Details on whether Apple's next big project is a car remained shrouded in mystery until recently, when Apple chief executive Tim Cook disclosed that the company is focusing on creating software that powers self-driving automobiles. He said the software was the company's "most important project in artificial intelligence."
Even before Cook's on-the-record remarks, tell-tale signs suggested that Apple's secret project was indeed coming closer to reality. The company recently acquired a permit from the California Department of Motor Vehicles to test self-driving cars, for example. Leaked photos of a Lexus SUV set up with sensors leaving the Apple's premises have circulated the web. Apple has apparently hired a team of automotive engineers. These clues add up to an inescapable conclusion.
Beyond that, biographers say that before Apple's former CEO and co-founder Steve Jobs died in 2011, he was already considering applying the company's technology to the task of building an intelligent car.
Apple has invested a billion dollars in Didi, a Chinese version of Uber. Cook has not specified what kinds of projects the two companies expect to collaborate on over time. The partnership might be Apple's "first step in its autonomous pursuits," according to Morgan Stanley, a global financial services firm. The firm added that "Apple will eventually move beyond just software into designing a full car and/or launching a platform for third party services and content over time" and expects that "the company's effort would take time and money, and competition will be fierce."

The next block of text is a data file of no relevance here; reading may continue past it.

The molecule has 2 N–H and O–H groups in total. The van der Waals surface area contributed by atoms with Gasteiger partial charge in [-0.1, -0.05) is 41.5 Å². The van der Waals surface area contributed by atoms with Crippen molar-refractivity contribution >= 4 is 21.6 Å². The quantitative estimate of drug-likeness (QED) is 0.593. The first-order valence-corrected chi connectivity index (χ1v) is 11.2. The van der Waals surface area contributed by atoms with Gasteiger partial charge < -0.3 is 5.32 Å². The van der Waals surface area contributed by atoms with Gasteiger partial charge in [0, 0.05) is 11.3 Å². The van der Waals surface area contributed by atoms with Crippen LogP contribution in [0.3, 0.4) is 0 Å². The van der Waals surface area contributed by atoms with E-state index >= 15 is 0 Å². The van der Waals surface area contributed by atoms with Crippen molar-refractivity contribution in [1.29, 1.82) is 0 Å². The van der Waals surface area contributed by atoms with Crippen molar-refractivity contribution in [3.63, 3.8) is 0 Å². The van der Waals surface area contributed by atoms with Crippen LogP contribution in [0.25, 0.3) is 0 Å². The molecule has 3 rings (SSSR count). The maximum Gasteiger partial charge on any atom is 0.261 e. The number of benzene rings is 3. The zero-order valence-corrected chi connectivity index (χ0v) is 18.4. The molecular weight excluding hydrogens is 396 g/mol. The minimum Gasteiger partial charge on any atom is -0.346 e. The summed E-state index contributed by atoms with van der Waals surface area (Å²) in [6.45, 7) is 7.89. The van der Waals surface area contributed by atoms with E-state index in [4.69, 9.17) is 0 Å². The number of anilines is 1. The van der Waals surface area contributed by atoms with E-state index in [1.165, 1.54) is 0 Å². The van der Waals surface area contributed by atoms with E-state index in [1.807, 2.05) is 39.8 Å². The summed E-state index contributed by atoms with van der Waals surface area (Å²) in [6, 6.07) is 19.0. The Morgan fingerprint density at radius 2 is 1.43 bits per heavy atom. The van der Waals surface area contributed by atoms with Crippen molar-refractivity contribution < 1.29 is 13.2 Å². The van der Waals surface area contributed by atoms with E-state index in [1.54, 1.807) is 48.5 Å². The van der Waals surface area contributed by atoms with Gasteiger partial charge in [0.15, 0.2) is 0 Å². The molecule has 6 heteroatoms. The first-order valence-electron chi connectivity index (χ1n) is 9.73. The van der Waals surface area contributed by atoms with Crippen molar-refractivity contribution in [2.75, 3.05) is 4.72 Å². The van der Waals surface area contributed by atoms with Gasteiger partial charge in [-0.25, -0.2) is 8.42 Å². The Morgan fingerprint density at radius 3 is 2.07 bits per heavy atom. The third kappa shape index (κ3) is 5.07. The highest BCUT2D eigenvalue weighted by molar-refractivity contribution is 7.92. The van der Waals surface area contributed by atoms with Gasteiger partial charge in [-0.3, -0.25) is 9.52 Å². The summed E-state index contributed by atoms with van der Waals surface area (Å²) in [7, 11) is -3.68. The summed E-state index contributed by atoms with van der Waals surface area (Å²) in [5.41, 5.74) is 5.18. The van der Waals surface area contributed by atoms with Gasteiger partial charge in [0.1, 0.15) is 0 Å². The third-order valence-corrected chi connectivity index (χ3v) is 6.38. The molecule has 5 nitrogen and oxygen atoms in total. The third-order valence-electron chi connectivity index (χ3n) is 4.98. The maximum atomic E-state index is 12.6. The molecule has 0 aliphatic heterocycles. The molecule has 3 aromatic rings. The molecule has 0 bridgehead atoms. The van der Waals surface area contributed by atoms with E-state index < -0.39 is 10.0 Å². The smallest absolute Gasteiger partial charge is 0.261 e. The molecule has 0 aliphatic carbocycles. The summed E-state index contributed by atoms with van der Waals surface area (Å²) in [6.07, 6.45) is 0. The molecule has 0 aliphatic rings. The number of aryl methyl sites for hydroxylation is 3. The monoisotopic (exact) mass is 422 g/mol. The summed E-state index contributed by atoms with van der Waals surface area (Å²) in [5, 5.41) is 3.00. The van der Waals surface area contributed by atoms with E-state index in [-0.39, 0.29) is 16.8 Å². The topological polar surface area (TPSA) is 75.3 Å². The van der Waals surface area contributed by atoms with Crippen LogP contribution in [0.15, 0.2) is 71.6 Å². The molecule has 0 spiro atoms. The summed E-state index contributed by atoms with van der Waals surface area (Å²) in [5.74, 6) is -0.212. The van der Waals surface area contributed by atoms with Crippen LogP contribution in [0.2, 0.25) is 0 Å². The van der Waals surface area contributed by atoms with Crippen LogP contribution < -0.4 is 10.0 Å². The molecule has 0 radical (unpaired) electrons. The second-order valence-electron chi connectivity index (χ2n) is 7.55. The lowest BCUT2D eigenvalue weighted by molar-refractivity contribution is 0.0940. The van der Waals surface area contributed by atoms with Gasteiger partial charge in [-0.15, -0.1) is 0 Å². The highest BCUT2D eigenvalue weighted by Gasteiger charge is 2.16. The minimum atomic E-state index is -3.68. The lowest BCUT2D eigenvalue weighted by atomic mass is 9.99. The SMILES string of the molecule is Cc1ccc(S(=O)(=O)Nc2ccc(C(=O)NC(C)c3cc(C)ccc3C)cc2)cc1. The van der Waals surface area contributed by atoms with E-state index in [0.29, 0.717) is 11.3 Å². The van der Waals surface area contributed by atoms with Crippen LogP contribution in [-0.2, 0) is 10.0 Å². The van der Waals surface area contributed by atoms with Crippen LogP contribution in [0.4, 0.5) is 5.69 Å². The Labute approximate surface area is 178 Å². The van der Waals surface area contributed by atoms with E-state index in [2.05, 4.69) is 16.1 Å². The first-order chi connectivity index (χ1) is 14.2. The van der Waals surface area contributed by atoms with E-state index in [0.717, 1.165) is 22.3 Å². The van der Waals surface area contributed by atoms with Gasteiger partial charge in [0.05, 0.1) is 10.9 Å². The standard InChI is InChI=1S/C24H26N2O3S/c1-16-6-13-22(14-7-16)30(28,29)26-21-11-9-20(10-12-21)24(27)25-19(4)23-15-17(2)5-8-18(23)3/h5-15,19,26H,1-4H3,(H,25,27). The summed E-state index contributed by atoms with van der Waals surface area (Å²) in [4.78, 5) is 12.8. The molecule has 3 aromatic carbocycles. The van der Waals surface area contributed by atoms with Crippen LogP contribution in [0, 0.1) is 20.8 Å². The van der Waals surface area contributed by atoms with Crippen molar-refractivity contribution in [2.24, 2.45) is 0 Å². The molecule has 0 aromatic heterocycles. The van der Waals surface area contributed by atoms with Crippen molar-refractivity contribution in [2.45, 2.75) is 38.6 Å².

Analysts say collaborating with car makers is a more practical route for Apple than actually manufacturing cars. The company can also consider making self-driving cars available for daily rentals or putting them to use for on-demand rides. Or it could create a personal-assistant on wheels by upgrading its Siri artificial intelligence aide and putting the technology in automobiles.
Experts say Apple may start with a "platform play" by making a self-driving car system that partners into vehicles bult by others. If the software syncs with iPhones, iPads, HomePod, and other Apple products, it could strengthen the company's entire product line.
|Photo: Brandon Daniel / Wikimedia Commons|